5.4 LAMINAR FLOW THROUGH CIRCULAR TUBES AND CIRCULAR ANNULI • For steady, incompressible, laminar flow through a circular tube or an annulus, a cylindrical infinitesimal sleeve (Fig. 5.8) is taken as a free body. The equation of motion is applied in the l direction, with acceleration equal to zero. • From the figure, • Replacing sin Θ by –dh/dl and dividing by the volume of the free body, 2πrδrδl, gives (5.4.1)
Figure 5.8 Free-body diagram of cylindrical sleeve element for laminar flow in an inclined circular tube
Since d(p + γh)/dl is not a function of r, the equation can be multiplied by rδr and integrated with respect to r, yielding (5.4.2) • In which A is the constant of integration. For a circular tube this equation must be satisfied when r = 0; hence, A = 0 for this case. Substituting • Note that the minus sign is required to obtain the sigh of the τ term in Fig. 5.8 (u is considered to decrease with r; hence, du/dr is negative) • Another integration gives (5.4.3)
For the annual case, to evaluate A and B, u = 0 when r = b, the inner tube radius, and u = 0 when r = a (Fig. 5.9). When A and B are eliminated, (5.4.4) • And for discharge through an annulus (Fig. 5.9), (5.4.5)
Circular Tube; Hagen-Poiseuille Equation • For the circular tube, A = 0 in Eq. (5.4.3) and u = 0 for r = a, (5.4.6) • The maximum velocity umax is given for r = 0 as (5.4.7) • Since the velocity distribution is a paraboloid of revolution (Fig. 5.6), its volume is one-half that of its circumscribing cylinder; therefore, the average velocity is one-half of the maximum velocity, (5.4.8) • The discharge Q is equal to Vπa2, (5.4.9)
The discharge can also be obtained by integration of the velocity u over the area, i.e., • For a horizontal tube, h = const; writing the pressure drop Δp in the length L gives • And substituting diameter D leads to (5.4.10a) • In terms of average velocity, (5.4.10b)
Equation (5.4.10a) can then be solved for pressure drop, which represents losses per unit volume, (5.4.11) • The losses are seen to vary directly as the viscosity, the length, and the discharge and to vary inversely as the fourth power of the diameter. It should be noted that tube roughness does not enter into the equations. • Equation (5.4.10a) is known as the Hagen-Poiseuille equation. • The kinetic-energy correction factor α [Eq. (3.10.2)] can be determined for laminar flow in a tube by use of Eqs. (5.4.6) and (5.4.7) (5.4.12) • Substituting into the expression for α gives (5.4.13) • There is twice as much energy in the flow as in uniform flow at the same average velocity.
Example 5.3 • Determine the direction of flow through the tube shown in Fig. 5.10, in which γ = 8000 N/m3 and μ = 0.04 Pa · s. Find the quantity flowing in liters per second and calculate the Reynolds number for the flow. Solution • At section 1: • and at section 2: • if the elevation datum is taken through section 2. The flow is from 2 to 1, since the energy is greater at 2 (kinetic energy must be the same at each section) than at 1. To determine the quantity flowing, the expression is written • With l positive from 1 to 2.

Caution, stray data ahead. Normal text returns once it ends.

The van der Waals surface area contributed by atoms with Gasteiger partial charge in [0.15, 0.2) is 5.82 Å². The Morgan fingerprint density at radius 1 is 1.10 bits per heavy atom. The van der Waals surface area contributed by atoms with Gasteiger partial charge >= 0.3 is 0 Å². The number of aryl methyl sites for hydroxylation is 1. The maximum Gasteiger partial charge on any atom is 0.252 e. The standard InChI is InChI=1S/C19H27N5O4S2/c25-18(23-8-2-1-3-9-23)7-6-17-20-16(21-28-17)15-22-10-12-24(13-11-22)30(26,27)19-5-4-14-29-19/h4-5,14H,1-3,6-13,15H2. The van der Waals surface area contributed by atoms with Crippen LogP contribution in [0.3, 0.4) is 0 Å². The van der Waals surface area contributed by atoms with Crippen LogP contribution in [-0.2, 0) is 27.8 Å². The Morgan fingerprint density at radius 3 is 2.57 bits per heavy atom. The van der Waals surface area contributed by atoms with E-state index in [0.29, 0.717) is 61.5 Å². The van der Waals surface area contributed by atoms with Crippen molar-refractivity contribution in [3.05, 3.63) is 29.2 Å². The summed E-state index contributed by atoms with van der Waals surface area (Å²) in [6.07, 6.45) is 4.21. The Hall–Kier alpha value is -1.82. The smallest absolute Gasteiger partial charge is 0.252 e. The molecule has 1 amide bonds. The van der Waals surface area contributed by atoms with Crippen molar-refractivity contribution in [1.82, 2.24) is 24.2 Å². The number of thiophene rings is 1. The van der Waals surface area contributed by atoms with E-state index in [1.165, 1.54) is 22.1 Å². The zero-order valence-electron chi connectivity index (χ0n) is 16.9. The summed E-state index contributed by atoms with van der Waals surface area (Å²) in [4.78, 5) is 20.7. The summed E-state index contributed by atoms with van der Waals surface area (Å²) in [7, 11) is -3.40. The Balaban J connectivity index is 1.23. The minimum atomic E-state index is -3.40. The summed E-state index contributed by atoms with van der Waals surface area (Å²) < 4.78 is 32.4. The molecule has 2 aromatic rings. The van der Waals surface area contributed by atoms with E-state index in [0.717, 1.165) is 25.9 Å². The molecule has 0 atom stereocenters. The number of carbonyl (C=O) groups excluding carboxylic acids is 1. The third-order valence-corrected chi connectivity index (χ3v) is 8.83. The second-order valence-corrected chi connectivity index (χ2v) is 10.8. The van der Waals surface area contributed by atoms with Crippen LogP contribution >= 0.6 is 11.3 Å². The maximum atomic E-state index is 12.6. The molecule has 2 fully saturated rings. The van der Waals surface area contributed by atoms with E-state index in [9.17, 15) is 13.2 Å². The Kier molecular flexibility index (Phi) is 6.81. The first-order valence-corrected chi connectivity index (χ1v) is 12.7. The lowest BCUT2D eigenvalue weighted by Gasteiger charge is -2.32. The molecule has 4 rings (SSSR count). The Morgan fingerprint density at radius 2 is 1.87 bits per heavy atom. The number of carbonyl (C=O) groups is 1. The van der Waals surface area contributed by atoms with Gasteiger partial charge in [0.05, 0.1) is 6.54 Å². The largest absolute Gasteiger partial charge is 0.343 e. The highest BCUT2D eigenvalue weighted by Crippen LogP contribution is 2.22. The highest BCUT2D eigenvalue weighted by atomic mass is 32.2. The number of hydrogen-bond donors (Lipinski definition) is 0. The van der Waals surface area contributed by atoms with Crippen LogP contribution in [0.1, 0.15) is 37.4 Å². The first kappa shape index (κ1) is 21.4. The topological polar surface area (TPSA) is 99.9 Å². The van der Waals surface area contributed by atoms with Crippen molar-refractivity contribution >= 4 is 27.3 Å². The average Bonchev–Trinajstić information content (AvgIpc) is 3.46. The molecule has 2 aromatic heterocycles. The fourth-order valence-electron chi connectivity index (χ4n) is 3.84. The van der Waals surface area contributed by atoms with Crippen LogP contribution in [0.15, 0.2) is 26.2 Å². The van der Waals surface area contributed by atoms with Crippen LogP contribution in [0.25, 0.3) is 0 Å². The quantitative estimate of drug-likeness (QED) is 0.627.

Substituting into Eq. (5.4.9) gives • The average velocity is • And the Reynolds number is • If the Reynolds number had been above 2000, the Hagen-Poiseuille equation would no longer apply.
5.5TURBULENT SHEAR RELATION • In turbulent flow the random fluctuations of each velocity component and pressure term in Eqs. (5.2.2) make exact analysis difficult if not impossible, even with numerical methods. • It becomes more convenient to separate the quantities into mean or time-averaged values and fluctuating parts. The x component of velocity u, for example, is represented by (5.5.1) • As shown in Fig. 5.11, in which the mean value is the time-averaged quantity defined by (5.5.2)
The limit T on the integration is an averaging time period, suitable to the particular problem, that is grater than any period of the actual variations. • We note in Fig. 5.11 and from the definition that the fluctuation has a mean value of zero (5.5.3) • However, the mean square of each fluctuation is not zero (5.5.4) • The square root of this quantity, the root mean square of measured values of the fluctuations, is a measure of the intensity of the turbulence. Reynolds split each property into mean and fluctuating variables • In each case the mean value of the fluctuation is zero and the mean square is not.
Substitution of the mean and fluctuating parts of the variables into the continuity equation (3.4.9) for incompressible flow yields (5.5.5) • In the x direction the equation reduces to (5.5.6) • We note that the three terms , and have the same effect in the equation as the mean viscous-shear stress. They are actually convective-acceleration term, but since they mathematically provide a stress like effect, they are identified with Reynolds stresses. • Since in general the Reynolds stress are unknown, empirical methods based upon intuitive reasoning, dimensional analysis, or physical experiments are used to assist in analysis.
In one-dimensional flow in the x direction the turbulent stress is the most important, and linear-momentum equation can be approximated by (5.5.7) • in which (5.5.8) • is a total shear made up of laminar τl and turbulent τt components. In view of the difficulty of evaluating , Prandtl introduced the mixing-length theory, which relates the apparent shear stress to the temporal mean velocity distribution.